Toilers of the Sea by Victor Hugo
First Part-Sieur Clubin
Book IV. The Bagpipe.
VII. How an Idler Had the Good Fortune to be Seen by a Fisherman.
ON that very night, at the moment when the wind abated,. Gilliatt had gone out with his nets-without, however, taking his famous old Dutch boat too far from the coast.
As he was returning with the rising tide, towards two o'clock in the afternoon, the sun was shining brightly, and he passed before the Beast's Horn to reach the little bay of the Bu de la Rue. At that moment he fancied that he saw, in the projection of the "Gild-Holm-'Ur" seat a shadow, which was not that of the rock. He steered his vessel nearer, and was able to perceive a man sitting in the "Gild-Holm-'Ur." The sea was already very high, the rock encircled by the waves, and escape entirely cut off. Gilliatt made signs to the man. The stranger remained motionless. Gilliatt drew nearer: the man was asleep.
He was attired in black. "He looks like a priest," thought Gilliatt. He approached still nearer, and could distinguish the face of a young man.
The features were unknown to him.
The rock, happily, was peaked; there was a good depth. Gilliatt wore off, and succeeded in skirting the rocky wall. The tide raised the bark so high that Gilliatt, by standing upon the gunwale of the sloop, could touch the man's feet. He raised himself upon the planking, and stretched out his hands. If he had fallen at that moment, it is doubtful if he would have risen again on the water: the waves were rolling in between the boat and the rock, and destruction would have been inevitable. He pulled the foot of the sleeping man. "Ho! there. What are you doing in this place?"
The man aroused, and muttered,-
"I was looking about."
He was now completely awake, and continued,-
"I have just arrived in this part. I came this way on a pleasure trip. I have passed the night on the sea: the view from here seemed beautiful. I was weary, and fell asleep."
"Ten minutes later, and you would have been drowned."
"Jump into my bark."
Gilliatt kept the bark fast with his foot, clutched the rock with one hand, and stretched out the other to the stranger in black, who sprang quickly into the boat. He was a fine young man.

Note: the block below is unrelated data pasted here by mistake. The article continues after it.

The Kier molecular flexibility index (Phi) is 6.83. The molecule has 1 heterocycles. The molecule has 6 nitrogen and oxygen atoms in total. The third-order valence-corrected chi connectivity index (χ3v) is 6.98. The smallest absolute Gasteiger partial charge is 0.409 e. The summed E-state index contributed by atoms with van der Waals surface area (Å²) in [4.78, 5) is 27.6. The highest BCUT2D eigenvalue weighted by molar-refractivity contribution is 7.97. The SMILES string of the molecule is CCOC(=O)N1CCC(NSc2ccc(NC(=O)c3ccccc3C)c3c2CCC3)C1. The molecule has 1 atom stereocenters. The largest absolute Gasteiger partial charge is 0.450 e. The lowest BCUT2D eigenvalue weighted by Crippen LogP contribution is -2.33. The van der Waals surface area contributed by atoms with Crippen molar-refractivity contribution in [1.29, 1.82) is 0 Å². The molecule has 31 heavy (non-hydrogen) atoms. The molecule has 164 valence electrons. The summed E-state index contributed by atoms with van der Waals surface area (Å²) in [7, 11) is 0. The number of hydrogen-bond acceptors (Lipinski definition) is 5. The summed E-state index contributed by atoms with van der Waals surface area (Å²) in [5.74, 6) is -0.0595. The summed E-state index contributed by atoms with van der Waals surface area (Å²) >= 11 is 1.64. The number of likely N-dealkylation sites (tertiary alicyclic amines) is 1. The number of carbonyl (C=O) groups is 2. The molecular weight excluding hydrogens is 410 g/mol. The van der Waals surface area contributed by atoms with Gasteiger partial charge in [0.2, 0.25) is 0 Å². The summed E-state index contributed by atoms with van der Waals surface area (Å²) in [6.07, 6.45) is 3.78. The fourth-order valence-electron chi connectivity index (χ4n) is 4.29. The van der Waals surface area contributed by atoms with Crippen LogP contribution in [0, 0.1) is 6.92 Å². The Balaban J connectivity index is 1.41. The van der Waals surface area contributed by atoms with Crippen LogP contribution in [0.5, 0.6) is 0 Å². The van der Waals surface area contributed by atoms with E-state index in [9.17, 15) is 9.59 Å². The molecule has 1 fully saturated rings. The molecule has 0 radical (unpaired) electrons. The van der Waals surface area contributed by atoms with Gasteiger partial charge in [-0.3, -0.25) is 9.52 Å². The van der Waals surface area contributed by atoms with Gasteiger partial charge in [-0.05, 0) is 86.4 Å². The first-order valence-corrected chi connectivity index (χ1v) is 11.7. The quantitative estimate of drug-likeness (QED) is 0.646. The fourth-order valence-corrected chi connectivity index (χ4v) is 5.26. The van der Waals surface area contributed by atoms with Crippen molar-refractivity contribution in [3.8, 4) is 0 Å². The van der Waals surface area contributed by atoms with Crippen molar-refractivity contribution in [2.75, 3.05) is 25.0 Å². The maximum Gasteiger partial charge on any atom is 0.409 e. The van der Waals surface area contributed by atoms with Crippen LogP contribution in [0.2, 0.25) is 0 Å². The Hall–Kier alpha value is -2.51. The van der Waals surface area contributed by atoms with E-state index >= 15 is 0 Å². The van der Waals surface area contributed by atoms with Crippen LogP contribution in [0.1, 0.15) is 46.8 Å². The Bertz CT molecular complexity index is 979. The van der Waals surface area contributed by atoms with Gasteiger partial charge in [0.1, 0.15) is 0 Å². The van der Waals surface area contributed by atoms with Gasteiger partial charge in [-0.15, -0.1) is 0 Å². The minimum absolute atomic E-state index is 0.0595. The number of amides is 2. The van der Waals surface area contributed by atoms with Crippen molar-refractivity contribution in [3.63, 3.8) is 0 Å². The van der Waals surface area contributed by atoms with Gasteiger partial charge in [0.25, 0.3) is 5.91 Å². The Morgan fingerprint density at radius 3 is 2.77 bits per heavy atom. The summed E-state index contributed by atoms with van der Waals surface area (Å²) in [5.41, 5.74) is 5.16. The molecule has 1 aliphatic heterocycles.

Gilliatt seized the tiller, and in two minutes his boat entered the bay of the Bu de la Rue.
The young man wore a round hat and a white cravat; and his long black frock coat was buttoned up to the neck. He had fair hair which he wore en couronne. He had a somewhat feminine cast of features, a clear eye, a grave manner.
Meanwhile the boat had touched the ground. Gilliatt passed the cable through the mooring-ring, then turned and perceived the young man holding out a sovereign in a very white hand.
Gilliatt moved the hand gently away.
There was a pause. The young man was the first to break the silence.
"You have saved me from death."
"Perhaps," replied Gilliatt.
The moorings were made fast and they went ashore.
The stranger continued,-
"I owe you my life, sir."
This reply from Gilliatt was again followed by a pause.
"Do you belong to this parish?"
"No." replied Gilliatt
"To what parish, then?"
Gilliatt lifted up his right hand pointed to the sky, and said,-
"To that yonder."
The young man bowed, and left him.
After walking a few paces, the stranger stopped, felt in his pocket, drew out a book, and returning towards Gilliatt, offered it to him.
"Permit me to make you a present of this."
Gilliatt took the volume.
It was a Bible.
An instant after, Gilliatt, leaning upon the parapet was following the young man with his eyes as he turned the angle of the path which led to St. Sampson.
By little and little he lowered his gaze, forgot all about the stranger-knew no more whether the "Gild-Holm-'Ur," existed. Everything disappeared before him in the bottomless depth of a reverie
There was one abyss which swallowed up all his thoughts. This was Deruchette
A voice calling him aroused him from this dream.
"Ho there, Gilliatt!"
He recognised the voice and looked up.
"What is the matter, Sieur Landoys?"
It was, in fact, Sieur Landoys, who was passing along the road about one hundred paces from the Bu de la Rue in his phaeton, drawn by one little horse. He had stopped to hail Gilliatt, but he seemed hurried.
"There is news, Gilliatt."
"Where is that?"
"At the Bravees."
"What is it?"
"I am too far off to tell you the story."
"Is Miss Deruchette going to be married?"
"No; but she had better look out for a husband"
"What do you mean?"
"Go up to the house, and you will learn."
And Sieur Landoys whipped on his horse.